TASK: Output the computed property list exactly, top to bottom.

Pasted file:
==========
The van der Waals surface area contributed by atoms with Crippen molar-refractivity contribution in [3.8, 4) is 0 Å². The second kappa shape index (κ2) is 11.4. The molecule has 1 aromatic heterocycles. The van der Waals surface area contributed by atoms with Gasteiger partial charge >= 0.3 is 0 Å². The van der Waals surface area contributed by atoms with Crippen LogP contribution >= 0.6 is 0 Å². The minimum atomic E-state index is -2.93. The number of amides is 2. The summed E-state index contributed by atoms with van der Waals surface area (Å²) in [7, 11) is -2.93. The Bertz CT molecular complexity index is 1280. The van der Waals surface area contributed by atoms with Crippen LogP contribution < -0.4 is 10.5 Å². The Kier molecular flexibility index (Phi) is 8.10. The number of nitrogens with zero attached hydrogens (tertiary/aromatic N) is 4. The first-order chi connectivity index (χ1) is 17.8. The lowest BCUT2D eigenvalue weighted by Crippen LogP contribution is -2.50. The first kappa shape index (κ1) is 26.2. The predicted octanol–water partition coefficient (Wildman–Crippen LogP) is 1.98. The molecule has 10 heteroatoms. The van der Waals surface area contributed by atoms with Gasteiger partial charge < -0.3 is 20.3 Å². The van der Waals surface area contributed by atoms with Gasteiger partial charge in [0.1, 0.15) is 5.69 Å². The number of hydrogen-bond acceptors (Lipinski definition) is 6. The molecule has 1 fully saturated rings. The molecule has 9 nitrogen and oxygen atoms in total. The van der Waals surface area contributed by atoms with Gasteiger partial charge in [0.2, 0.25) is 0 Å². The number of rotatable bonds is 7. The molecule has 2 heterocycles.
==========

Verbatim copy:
The van der Waals surface area contributed by atoms with Crippen molar-refractivity contribution in [3.8, 4) is 0 Å². The second kappa shape index (κ2) is 11.4. The molecule has 1 aromatic heterocycles. The van der Waals surface area contributed by atoms with Gasteiger partial charge >= 0.3 is 0 Å². The van der Waals surface area contributed by atoms with Crippen LogP contribution >= 0.6 is 0 Å². The minimum atomic E-state index is -2.93. The number of amides is 2. The summed E-state index contributed by atoms with van der Waals surface area (Å²) in [7, 11) is -2.93. The Bertz CT molecular complexity index is 1280. The van der Waals surface area contributed by atoms with Crippen LogP contribution < -0.4 is 10.5 Å². The Kier molecular flexibility index (Phi) is 8.10. The number of nitrogens with zero attached hydrogens (tertiary/aromatic N) is 4. The first-order chi connectivity index (χ1) is 17.8. The lowest BCUT2D eigenvalue weighted by Crippen LogP contribution is -2.50. The first kappa shape index (κ1) is 26.2. The predicted octanol–water partition coefficient (Wildman–Crippen LogP) is 1.98. The molecule has 10 heteroatoms. The van der Waals surface area contributed by atoms with Gasteiger partial charge < -0.3 is 20.3 Å². The van der Waals surface area contributed by atoms with Gasteiger partial charge in [0.1, 0.15) is 5.69 Å². The number of hydrogen-bond acceptors (Lipinski definition) is 6. The molecule has 1 fully saturated rings. The molecule has 9 nitrogen and oxygen atoms in total. The van der Waals surface area contributed by atoms with Gasteiger partial charge in [0.2, 0.25) is 0 Å². The number of rotatable bonds is 7. The molecule has 2 heterocycles.